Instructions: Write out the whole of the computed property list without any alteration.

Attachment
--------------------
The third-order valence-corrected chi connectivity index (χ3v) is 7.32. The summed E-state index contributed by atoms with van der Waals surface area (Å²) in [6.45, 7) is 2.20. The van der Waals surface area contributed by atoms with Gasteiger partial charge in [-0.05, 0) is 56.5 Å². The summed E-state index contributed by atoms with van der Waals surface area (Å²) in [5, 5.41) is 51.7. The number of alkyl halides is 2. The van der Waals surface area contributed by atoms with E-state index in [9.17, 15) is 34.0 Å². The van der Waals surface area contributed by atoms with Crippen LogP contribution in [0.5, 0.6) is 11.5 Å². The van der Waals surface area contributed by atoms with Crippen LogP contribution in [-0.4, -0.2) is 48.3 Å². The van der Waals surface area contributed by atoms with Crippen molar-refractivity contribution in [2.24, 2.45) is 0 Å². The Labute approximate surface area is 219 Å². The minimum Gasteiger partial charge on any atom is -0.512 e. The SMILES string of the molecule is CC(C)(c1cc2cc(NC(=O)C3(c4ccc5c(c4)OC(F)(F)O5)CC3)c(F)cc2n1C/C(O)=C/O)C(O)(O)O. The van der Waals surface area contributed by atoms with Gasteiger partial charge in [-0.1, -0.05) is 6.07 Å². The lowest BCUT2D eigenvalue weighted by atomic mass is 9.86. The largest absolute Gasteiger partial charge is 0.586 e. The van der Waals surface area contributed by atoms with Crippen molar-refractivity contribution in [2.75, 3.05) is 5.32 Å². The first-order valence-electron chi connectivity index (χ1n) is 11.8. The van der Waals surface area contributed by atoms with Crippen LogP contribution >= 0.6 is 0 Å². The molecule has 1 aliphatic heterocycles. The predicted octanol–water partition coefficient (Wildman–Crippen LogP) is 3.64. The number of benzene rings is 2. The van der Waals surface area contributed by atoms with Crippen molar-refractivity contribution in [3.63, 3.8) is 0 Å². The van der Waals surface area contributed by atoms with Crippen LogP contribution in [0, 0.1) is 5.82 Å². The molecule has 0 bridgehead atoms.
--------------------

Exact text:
The third-order valence-corrected chi connectivity index (χ3v) is 7.32. The summed E-state index contributed by atoms with van der Waals surface area (Å²) in [6.45, 7) is 2.20. The van der Waals surface area contributed by atoms with Gasteiger partial charge in [-0.05, 0) is 56.5 Å². The summed E-state index contributed by atoms with van der Waals surface area (Å²) in [5, 5.41) is 51.7. The number of alkyl halides is 2. The van der Waals surface area contributed by atoms with E-state index in [9.17, 15) is 34.0 Å². The van der Waals surface area contributed by atoms with Crippen LogP contribution in [0.5, 0.6) is 11.5 Å². The van der Waals surface area contributed by atoms with Crippen LogP contribution in [-0.4, -0.2) is 48.3 Å². The van der Waals surface area contributed by atoms with Crippen molar-refractivity contribution in [2.24, 2.45) is 0 Å². The Labute approximate surface area is 219 Å². The minimum Gasteiger partial charge on any atom is -0.512 e. The SMILES string of the molecule is CC(C)(c1cc2cc(NC(=O)C3(c4ccc5c(c4)OC(F)(F)O5)CC3)c(F)cc2n1C/C(O)=C/O)C(O)(O)O. The van der Waals surface area contributed by atoms with Gasteiger partial charge in [-0.1, -0.05) is 6.07 Å². The lowest BCUT2D eigenvalue weighted by atomic mass is 9.86. The largest absolute Gasteiger partial charge is 0.586 e. The van der Waals surface area contributed by atoms with Crippen molar-refractivity contribution in [2.75, 3.05) is 5.32 Å². The first-order valence-electron chi connectivity index (χ1n) is 11.8. The van der Waals surface area contributed by atoms with Crippen LogP contribution >= 0.6 is 0 Å². The molecule has 1 aliphatic heterocycles. The predicted octanol–water partition coefficient (Wildman–Crippen LogP) is 3.64. The number of benzene rings is 2. The van der Waals surface area contributed by atoms with Crippen molar-refractivity contribution in [3.63, 3.8) is 0 Å². The van der Waals surface area contributed by atoms with Crippen LogP contribution in [0, 0.1) is 5.82 Å². The molecule has 0 bridgehead atoms.